I am – Question? Answer? Affirmation?

By | March 29, 2017 at 4:50 am | No comments | Art Scene, Columns, Feature Stories, Week 03/30 - 04/05 2017

By Angela Romeo

Tavares Strachan created the Desert X installation I am. Using the tenets of Vedic Philosophy mixed with the Theory of Relativity, he created the work as a means to explore the relationship between humans and their environment. He pushes the notions of exploration, displacement, possibilities and improbabilities.

How does Vedic Philosophy and Einstein’s’ Theory of Relativity combine in I am? Vedic teaching seeks to provide answers to all unanswered questions. It is the quest for the ultimate truth. Einstein found that space and time were interwoven into a single continuum and that events that occur at the same time for one observer could occur at different times for another.  There is no “absolute” frame of reference. Every experience in time, it’s always in relation to something else. The ultimate truth is relative to the individual.

Is there an ultimate answer to the question I am? Or it there no answer? To Tavares these ideas open themselves to other ideas.

Tavares and a team of local workers dug 218 holes over a 98,000 square foot area, roughly the size of two football fields. Solar powered neon tubes surround the craters’ perimeter. From the ground the viewer interacts with a glowing abstract crevasse. But viewed from above the words I am come into focus.

The piece plays with perception that creates disorientation. From the ground the viewer is engaged in an abstraction.  The concept of relativity unknowingly comes into play. Time is not linear and nothing is fixed. From the night sky I am is the dominant feature. Same place. Same time. Different experiences. Different truths?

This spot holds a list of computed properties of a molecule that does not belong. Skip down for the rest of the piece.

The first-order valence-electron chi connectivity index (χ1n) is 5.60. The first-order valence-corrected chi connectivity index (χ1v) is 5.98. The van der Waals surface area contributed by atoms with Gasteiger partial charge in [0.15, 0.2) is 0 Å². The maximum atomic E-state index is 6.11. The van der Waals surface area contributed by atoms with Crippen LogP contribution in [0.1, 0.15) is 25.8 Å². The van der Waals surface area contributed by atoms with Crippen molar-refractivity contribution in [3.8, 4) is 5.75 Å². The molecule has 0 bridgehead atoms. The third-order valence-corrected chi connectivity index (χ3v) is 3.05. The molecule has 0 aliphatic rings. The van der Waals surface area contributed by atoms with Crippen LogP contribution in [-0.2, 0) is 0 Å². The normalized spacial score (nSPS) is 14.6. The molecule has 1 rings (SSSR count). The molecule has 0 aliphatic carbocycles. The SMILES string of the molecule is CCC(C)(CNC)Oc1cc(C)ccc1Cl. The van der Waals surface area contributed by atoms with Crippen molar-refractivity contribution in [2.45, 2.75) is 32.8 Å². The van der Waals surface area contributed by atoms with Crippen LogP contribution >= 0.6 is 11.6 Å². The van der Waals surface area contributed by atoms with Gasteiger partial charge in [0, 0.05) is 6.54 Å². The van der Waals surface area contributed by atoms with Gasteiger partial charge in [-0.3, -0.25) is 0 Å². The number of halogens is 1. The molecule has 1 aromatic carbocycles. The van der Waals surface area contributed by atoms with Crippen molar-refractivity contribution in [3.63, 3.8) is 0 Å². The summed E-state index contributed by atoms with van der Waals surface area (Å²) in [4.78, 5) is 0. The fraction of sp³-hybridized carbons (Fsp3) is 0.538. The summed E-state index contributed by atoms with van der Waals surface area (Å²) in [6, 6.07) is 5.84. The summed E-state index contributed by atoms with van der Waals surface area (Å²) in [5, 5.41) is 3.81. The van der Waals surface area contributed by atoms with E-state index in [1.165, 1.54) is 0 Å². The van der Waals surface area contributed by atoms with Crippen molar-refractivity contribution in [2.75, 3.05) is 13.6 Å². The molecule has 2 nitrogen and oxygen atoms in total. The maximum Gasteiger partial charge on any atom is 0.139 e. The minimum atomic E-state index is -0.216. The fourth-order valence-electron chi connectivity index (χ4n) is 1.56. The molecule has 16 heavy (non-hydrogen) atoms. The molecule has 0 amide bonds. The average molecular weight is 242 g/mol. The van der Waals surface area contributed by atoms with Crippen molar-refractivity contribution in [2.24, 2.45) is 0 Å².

I am requires the viewer to be in the moment.  To some the work is “pretty’ which is a subjective but legitimate means of processing the work. To others the work has more jarring undertones – I am questions the core of one’s existence. One has to pay attention to the environment, the area, to process the work. We create a separation within the work – separation from the landscape and each other. I am reminds the viewers of the importance to connect to the landscape and to deconstruct what preconceived notions we have of our own existence.  I am, is a sincere effort to connect to us to the landscape and to each other.

Tavares is a student of social anthropology.  He observes what the landscape offers – from the physical features to the people who inhabit that space.  His observations manifest in his works.  His seminal Seen/Unseen (2011) included over 50 pieces that explored themes of presence and absence. Seen/Unseen was a type of “meditative experience” with physical access restricted to the organizers. The public’s only access was via a website and an illustrated catalogue.

I am seems to embrace the definition of diversity as an active idea.  There is a need for people to mix together. The ‘I’ in I am is it me or is it the audience? That question can be a bridge to opening the communication between people and to discover what diversity may be, could be or fails to be.

Tavares noted that “I am creates a monologue that becomes a dialogue. Art is an extension of the individual and the environment especially when one is invested in changing the current conditions. The piece in not a judgment or an assessment. It is simply a question.”

“The Richard Prince piece, Third Place, speaks to the same question, I am? That piece may be more jarring but I am is no less provocative. We need to question who we are and why we are here. We need to understand the same experience, may be a shared experience but is it an individual experience.”

Is that the key to understanding diversity? I am. Or I am?

Tavares begins the search.

Vedic philosophy holds “Bright but hidden, the Self dwells in the heart.”

(Photos by Lani Garfield)

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